Zambia president Edgar Lungu declared winner of election
Opposition United Party for National Development to challenge vote they claim was rigged
Incumbent Zambian president Edward Lungu Zambian of the Patriotic Front: he was re-elected on August 15th in a closely-fought vote that the opposition claimed was rigged. Photograph: Gianluigi Guercia/AFP/Getty Images
Hakainde Hichilema: leader of the main Zambian opposition party United Party for National Development. Photograph: Dawood Salim/AFP/Getty Images
Zambia’s president Edgar Lungu has been declared the winner of an election that the main opposition claims was rigged and has vowed to challenge in court.
Mr Lungu (59) secured a five-year term with 50.4 per cent of about 3.7 million valid votes cast, surpassing the 50 per cent mark needed to avoid a run-off, electoral commission chairman Esau Chulu said in the capital Lusaka.
Hakainde Hichilema (54), the president of the United Party for National Development, who had failed to win the presidency on four previous occasions, received 47.6 per cent support.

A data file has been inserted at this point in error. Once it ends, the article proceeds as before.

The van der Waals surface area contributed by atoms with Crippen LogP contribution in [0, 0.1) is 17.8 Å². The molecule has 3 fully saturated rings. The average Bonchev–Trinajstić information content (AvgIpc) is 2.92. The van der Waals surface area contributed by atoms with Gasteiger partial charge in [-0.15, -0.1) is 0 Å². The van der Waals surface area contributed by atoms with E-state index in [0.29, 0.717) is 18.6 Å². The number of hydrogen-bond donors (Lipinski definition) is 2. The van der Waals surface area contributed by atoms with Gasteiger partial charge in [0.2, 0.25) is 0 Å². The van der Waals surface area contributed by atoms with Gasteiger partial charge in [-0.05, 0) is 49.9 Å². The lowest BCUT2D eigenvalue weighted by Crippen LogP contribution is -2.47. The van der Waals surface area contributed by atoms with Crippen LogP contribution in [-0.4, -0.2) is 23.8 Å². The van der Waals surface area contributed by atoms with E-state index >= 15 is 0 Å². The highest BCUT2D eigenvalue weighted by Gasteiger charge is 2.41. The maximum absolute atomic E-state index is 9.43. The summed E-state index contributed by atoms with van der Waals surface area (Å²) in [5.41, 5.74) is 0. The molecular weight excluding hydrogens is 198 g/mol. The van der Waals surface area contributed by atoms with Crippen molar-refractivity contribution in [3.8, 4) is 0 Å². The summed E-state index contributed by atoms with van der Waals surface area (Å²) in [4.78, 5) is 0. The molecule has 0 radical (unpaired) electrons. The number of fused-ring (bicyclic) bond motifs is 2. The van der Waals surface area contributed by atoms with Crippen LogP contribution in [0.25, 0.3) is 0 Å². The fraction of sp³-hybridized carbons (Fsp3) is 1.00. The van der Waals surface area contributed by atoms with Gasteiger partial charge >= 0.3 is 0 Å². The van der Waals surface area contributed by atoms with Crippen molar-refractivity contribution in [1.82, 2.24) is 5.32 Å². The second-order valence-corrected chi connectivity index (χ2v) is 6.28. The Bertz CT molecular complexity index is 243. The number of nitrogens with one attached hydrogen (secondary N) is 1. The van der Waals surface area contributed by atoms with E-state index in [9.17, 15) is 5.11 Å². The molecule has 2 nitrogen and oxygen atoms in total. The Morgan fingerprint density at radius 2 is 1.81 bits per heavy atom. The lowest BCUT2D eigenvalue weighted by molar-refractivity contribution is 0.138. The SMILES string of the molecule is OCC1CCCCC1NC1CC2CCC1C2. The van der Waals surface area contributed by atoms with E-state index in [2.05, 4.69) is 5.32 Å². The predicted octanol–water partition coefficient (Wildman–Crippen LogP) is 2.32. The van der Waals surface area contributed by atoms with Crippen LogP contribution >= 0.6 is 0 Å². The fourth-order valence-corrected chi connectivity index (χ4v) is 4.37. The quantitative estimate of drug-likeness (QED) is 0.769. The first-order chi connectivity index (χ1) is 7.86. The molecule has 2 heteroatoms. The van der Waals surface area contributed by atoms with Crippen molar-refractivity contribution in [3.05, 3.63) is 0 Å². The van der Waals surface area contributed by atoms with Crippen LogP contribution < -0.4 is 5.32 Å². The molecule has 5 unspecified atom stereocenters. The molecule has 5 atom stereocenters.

The ruling Patriotic Front and electoral commission denied the result was manipulated.
Mr Lungu, a lawyer who previously served as defence and justice minister, took office after beating Mr Hichilema by fewer than 28,000 votes in a snap poll in January last year, called when president Michael Sata died in office.
He has pledged to continue a programme to build new roads and universities, diversify the copper-dependent economy and cut energy and farm subsidies to reach a bailout deal with the International Monetary Fund.
Africa’s second biggest copper producer is growing at its slowest pace in 17 years and the currency has plunged, pushing the inflation rate to more than 20 per cent.
The opposition UPND has already begun the process of appealing the results, party lawyer Jack Mwiimbu said.
“We are aware of the various violations of the law,” he said. “There are various cases of rigging. We wish to inform the people of Zambia that they should not despair.”